• 28 – 30 August 2019
  • Marina Bay Sands Expo

Trina Liang-Lin

CEO / Chair
Halo Health Asia / World Food Future (WFF)

Trina Liang-Lin grew up appreciating good Hokkien food cooked by her beloved grandmother in her kitchen and was her sous chef from a tender age. As a child, she spent many happy weekends on her family’s farm (pigs, chickens and vegetables) in Lim Chu Kang. Both her grandmother and mother passed away when she was young – from diabetes complications and cancer respectively. She understands how ill health can adversely impact a family. She believes in the healing power of food and that the young should be empowered on their journey to learn more about their food world regardless of socio-economic background.

Trina is the founder of FoodSteps, the free school-nutrition-education outreach-programme for primary school kids in Singapore, which targets kids from lower income backgrounds. She is also the chair of World Food Future, an annual conference in Singapore targeting food consumers interested in their rapidly changing food world – from nutrition to food sustainability, security and the future of food.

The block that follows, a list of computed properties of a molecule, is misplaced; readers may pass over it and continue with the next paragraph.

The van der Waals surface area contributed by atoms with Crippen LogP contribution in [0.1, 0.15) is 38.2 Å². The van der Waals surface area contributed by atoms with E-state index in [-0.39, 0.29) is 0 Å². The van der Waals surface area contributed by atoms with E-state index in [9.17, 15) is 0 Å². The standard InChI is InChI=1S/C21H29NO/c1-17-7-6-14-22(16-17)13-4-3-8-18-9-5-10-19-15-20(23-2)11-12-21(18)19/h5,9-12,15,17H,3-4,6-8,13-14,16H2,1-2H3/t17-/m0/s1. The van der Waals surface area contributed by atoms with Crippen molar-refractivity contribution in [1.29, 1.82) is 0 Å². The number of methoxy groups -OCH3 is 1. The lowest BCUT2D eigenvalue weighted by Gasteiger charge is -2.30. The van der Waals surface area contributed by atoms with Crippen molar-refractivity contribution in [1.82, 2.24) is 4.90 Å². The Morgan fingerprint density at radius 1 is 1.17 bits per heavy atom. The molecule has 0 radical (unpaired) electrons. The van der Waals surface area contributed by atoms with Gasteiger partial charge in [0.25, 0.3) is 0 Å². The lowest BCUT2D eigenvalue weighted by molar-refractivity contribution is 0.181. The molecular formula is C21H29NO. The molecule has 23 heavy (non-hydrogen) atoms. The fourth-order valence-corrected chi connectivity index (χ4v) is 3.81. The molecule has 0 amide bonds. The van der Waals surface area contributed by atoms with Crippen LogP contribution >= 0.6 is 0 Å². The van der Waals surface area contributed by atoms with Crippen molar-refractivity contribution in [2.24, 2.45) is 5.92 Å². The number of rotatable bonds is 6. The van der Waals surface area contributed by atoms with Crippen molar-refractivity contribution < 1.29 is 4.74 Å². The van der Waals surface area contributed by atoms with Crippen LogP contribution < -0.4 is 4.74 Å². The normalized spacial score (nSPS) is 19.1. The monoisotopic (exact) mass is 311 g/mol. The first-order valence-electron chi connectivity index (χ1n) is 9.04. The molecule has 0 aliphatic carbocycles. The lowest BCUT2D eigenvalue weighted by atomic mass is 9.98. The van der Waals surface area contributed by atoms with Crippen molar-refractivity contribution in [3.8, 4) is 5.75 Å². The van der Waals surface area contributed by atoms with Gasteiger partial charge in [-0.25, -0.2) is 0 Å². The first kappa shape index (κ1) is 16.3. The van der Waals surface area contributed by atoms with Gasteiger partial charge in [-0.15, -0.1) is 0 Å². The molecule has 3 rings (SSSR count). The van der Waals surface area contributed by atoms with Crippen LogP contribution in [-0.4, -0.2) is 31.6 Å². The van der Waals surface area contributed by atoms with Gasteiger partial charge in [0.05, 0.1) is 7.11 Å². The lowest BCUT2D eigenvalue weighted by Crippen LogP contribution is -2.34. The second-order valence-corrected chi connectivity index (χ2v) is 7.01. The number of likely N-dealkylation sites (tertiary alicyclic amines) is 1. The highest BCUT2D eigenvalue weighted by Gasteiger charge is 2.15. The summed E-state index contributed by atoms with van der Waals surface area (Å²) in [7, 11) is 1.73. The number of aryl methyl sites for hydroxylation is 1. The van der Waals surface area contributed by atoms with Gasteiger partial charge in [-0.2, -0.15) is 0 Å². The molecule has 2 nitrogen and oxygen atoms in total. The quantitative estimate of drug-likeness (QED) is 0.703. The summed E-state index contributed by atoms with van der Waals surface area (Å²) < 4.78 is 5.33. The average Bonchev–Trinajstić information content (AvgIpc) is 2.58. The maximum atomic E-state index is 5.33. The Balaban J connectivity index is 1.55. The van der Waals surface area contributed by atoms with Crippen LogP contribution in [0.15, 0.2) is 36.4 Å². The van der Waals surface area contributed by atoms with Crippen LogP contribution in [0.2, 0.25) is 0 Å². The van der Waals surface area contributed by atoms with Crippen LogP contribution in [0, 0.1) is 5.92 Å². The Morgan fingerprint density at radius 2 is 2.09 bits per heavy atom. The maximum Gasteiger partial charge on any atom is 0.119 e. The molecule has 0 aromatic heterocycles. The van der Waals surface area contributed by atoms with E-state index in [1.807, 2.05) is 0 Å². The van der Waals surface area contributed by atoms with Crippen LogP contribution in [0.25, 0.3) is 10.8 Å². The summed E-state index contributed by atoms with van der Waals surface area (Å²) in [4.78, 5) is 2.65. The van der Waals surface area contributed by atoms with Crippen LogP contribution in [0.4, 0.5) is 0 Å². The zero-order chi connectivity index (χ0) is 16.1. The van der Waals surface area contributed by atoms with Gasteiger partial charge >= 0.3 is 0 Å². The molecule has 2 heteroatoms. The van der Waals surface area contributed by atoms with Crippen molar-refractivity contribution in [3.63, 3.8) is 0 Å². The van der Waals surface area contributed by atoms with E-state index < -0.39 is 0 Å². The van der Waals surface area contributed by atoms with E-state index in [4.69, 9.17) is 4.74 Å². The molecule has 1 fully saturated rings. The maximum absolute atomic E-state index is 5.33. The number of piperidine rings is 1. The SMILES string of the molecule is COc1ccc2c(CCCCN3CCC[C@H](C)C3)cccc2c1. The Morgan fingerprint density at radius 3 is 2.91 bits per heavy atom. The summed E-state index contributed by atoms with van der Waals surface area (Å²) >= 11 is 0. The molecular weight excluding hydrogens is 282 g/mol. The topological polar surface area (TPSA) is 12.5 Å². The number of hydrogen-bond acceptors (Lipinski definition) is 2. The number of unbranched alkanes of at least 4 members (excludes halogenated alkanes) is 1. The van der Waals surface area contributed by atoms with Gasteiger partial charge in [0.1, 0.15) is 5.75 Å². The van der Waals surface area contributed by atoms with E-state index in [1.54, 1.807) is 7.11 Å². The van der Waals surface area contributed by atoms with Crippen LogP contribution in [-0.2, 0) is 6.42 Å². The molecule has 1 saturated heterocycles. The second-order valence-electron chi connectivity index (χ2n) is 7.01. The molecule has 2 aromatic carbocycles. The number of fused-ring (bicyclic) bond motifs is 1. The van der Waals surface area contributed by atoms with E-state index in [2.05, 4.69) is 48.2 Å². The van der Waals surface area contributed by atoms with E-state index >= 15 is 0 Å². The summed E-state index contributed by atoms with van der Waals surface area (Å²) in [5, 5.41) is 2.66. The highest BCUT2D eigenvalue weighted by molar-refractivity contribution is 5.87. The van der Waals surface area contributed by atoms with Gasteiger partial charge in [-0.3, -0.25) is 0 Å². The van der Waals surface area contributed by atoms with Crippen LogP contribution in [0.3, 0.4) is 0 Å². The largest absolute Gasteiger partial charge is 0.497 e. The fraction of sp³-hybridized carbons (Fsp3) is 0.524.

Away from the food world, Trina Liang-Lin is a pioneer and specialist in the Asian bond market securities sector and has held senior positions in a number of global investment banks in Hong Kong, London and Singapore. Trina holds a Masters degree in Finance and Accounting from the London School of Economics and a Bachelors degree in Economics from the National University of Singapore.

She sits on the boards of the Community Foundation of Singapore, Singapore Council of Women’s Organisations (Vice-President), Victoria Junior College (Vice-Chair), Singapore Repertory Theatre, BoardAgender (Co-chair) and is an advisor to the National Volunteer and Philanthropy Centre (NVPC). Trina is past-President of both the Singapore Committee for UN Women and the Financial Women’s Association of Singapore (FWAS) and has previously served on the boards of Sentosa Development Corporation (Audit), the Singapore Institute of International Affairs (SIIA) and the Economics and Employment committee of the government’s feedback unit, REACH.